Does Clearing CMOS Wipe Secure Boot Keys?


I am using a SABERTOOTH 990FX R2.0 motherboard, and recently discovered that is has secure boot enabled and available by default in the UEFI.

There is an option to delete ALL of the keys (PK, KEK, db, etc.) (What happens if I do that, by the way?), but I am wondering; if I clear CMOS via the jumpers, would that wipe any keys stored?

Does anyone know if the keys are stored elsewhere?

I am wondering because I installed some test versions of Windows for things like stress testing and temps, and don't know if the keys installed with secure boot would interfere somehow with the fresh Windows 10 (with product key activation, not digital entitlement) installation I have planned.

If anyone could endeavor to address all of these sporadic questions, it might really help me in clarifying things into a more uniform picture for me. My general understanding of a lot of this stuff is scattered and of varying depths, to say the least.

Thanks all!

I am not entirely sure, however, from looking at what microsoft writes about secure boot, it doesn't seem like something you can just change (except for deleting them) / the keys are part of the default configuration you'd invoke when clearing CMOS. Look under the section called Signature Databases and Keys.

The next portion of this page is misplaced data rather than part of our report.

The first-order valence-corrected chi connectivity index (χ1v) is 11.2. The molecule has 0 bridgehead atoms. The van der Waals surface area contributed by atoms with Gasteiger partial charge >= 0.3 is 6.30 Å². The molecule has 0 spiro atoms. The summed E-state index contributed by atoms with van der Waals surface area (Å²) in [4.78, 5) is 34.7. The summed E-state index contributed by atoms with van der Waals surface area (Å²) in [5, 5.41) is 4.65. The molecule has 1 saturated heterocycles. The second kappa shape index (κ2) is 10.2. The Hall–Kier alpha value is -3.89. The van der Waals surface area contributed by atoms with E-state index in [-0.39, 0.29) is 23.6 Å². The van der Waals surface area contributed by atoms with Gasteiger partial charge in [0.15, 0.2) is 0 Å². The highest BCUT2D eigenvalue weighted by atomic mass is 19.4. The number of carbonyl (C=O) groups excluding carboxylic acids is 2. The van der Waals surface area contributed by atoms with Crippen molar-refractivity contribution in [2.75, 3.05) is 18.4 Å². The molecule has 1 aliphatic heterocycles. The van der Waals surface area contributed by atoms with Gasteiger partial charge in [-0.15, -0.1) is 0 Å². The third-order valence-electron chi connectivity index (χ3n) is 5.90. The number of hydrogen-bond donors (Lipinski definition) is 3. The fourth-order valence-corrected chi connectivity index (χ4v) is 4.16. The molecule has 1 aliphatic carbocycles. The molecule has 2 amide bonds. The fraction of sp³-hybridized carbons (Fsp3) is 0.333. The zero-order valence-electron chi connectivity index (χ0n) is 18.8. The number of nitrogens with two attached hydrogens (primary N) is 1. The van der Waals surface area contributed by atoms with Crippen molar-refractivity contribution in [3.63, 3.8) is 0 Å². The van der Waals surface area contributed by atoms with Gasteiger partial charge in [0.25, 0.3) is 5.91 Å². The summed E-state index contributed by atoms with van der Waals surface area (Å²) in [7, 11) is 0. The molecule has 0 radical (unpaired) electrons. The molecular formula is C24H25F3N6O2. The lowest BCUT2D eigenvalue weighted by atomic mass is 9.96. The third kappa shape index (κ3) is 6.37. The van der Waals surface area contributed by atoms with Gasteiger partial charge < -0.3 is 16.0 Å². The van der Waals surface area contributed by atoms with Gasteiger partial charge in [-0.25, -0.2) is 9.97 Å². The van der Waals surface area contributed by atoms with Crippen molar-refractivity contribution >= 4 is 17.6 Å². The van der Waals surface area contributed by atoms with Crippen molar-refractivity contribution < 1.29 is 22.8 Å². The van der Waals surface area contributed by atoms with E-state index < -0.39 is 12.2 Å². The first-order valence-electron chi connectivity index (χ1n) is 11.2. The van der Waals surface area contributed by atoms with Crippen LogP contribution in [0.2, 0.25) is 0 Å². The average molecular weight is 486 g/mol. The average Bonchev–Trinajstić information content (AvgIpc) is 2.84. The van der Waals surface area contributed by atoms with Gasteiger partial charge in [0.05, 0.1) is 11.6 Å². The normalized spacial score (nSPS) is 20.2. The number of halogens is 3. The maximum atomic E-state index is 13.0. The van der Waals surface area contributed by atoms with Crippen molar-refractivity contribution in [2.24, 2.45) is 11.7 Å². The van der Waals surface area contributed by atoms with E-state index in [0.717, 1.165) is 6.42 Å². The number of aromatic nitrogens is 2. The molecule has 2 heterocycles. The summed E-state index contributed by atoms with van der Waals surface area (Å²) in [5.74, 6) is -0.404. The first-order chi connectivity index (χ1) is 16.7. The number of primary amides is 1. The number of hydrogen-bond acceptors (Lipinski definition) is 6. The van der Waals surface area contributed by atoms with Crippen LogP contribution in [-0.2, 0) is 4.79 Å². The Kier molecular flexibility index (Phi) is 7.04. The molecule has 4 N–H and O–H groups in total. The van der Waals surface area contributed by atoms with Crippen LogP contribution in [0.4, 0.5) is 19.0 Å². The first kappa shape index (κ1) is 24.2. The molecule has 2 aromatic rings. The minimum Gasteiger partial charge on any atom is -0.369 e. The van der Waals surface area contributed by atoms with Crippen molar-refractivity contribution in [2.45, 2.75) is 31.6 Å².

On another note: Not sure I understand your situation correctly here. You have a main windows version installed and a second one for testing. You are going to upgrade the main one to windows 10 and is not sure whether it will boot afterwards because of the keys?


Let's just say I've gone through three versions of Windows in the process of building and testing this system. Started with 7, then 8, and now I've picked up a retail copy of 10, which uses a product key for activation (vs. digital entitlement). It's been a sort of slow-going side project.

I eventually am going to go with the Windows 10, but am concerned about Windows 8 having written keys to Secure Boot. If Windows 8 HAS written keys to secure boot, Windows 10 likely won't ask for it's own Product Key, and instead use the 8 key for digital entitlement via Secure Boot(?). I would like to retain / NOT consume the Windows 8 key, however. (The testing I have done has been offline, so no online or phone activation has occurred on the 7 or 8 installs as of yet).

Thanks for that article. Gonna check it out :). This whole Secure Boot thing is just throwing me for a loop, I suppose...

I do think that if you are not upgrading windows 8 to windows 10, but installing it alongside each other, it will ask for the product key.

Anyhow (besides this article), I always try to go to the sources closest to the matter, which is microsoft here. Maybe you can even write their support an e-mail or call them up?